Alison Hammond discusses potential blackouts
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Government officials have been scrambling to allay fears that the UK could face blackouts in coming months, after the Met Office was accused of not adequately predicting last week’s Arctic blast. The UK’s national weather service was accused of failing to give enough warning about the severe cold snap, and, because of which, authorities had not stocked up with more gas. Even though the UK is not dependent on Russia for its gas exports, the war in Ukraine has thrown Britain’s energy security into chaos, with the National Grid recently warning that should they fail to secure enough gas and electricity supplies this winter, households could face three hour long rolling blackouts.
While the UK doesn’t rely on Russia for gas, Vladimir Putin’s squeeze on gas exports has led to increased competition for the remaining suppliers of gas, like Norway and the US.
Generally, the country relies on continental Europe for electricity exports through cables during the coldest weeks of the winter to keep the lights on.
However, with Europe grappling with its gas crisis, and France struggling to keep its nuclear energy output high, the UK may not be able to rely on its European partners for help this winter.
As fears of blackouts this winter grow, Cabinet Office minister Oliver Dowden reassured that only a “very, very extreme, unforeseen scenario” could cause a breakdown in the network.
The minister urged people to have “confidence” in energy supplies for this winter, insisting that he “was not expecting to see” a breakdown of the National Grid.
According to the Mail on Sunday, a Whitehall insider claimed that the Met Office had “dramatically underestimated [the scale]” of this December’s cold snap when they drew up their long-term forecast earlier this year.
However, the Met Office has defended itself, saying that it had warned that cold snaps were a “likely scenario” and had also flagged the threat of snow and ice in December, as has “largely been seen so far”, followed by the still expected milder weather in January.
Last week’s freezing Arctic blast, which saw some parts of the country see temperatures fall as low as -17 C, posed a problem for the National Grid, as households began turning up their heating to stay warm.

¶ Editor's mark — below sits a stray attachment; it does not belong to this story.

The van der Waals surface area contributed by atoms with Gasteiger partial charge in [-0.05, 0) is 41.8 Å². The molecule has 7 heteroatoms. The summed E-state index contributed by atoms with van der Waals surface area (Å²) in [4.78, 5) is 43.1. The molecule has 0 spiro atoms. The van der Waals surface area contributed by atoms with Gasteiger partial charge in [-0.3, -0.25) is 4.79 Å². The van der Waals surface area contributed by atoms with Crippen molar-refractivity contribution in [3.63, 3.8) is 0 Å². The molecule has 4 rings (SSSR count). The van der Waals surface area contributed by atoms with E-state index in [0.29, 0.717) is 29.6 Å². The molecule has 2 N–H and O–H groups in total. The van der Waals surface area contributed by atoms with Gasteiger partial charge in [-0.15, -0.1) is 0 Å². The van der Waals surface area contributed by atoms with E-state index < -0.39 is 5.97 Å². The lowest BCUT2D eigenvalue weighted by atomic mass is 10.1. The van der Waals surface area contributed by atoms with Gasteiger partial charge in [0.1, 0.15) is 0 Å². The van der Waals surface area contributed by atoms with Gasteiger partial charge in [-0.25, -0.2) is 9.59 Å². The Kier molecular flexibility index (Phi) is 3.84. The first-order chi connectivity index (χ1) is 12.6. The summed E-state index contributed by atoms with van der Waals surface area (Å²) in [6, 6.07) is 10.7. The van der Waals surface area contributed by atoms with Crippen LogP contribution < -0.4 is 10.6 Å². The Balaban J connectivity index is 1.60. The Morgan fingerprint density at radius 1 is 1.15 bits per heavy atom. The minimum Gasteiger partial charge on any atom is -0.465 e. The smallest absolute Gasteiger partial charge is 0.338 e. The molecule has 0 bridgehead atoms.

As the demand for energy supplies for heating continues to rise, the National Grid has drawn up to impose power cuts between 5 pm and 7 pm, hitting different areas on different days, under emergency scenarios.
In response to these claims, the Department for Business, Energy and Industrial Strategy last night said that such suggestions of power cuts were “alarmist and scare-mongering”.
Back in October, alleged the source — who is said to have been close to then Energy Secretary Jacob Rees-Mogg — the Met Office said that there was “less than a one-in-ten chance” of temperatures falling as low as they have done in recent days.
Independent energy consultancy firm Auxilione’s director, Tony Jordan, told the Mail on Sunday: “If you get weather forecasting wrong — especially during extreme conditions — it can be catastrophic. The freezing conditions caught weather forecasters — and the National Grid that relies so heavily on them to plan our energy needs — off-guard.”
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A study carried out by the Joseph Rowntree Foundation found that over three million people on low incomes cannot afford to heat their homes amid the “dangerously cold” weather.
But in January and February, when National Grid’s plan may have to be rolled out, even more households might not be able to use any heating at all between 4pm to 7pm.
The rolling blackouts would see different regions of the country experience temporary blackouts at different times of the day to prevent overloading and the grid.
Jeremy Nicholson, an energy market expert at Alfa Energy, has previously said: “It’s still unlikely that we would experience any temporary power cuts or still less gas shortages. But the risk of it is significantly higher this winter than it’s been for many, many years.”
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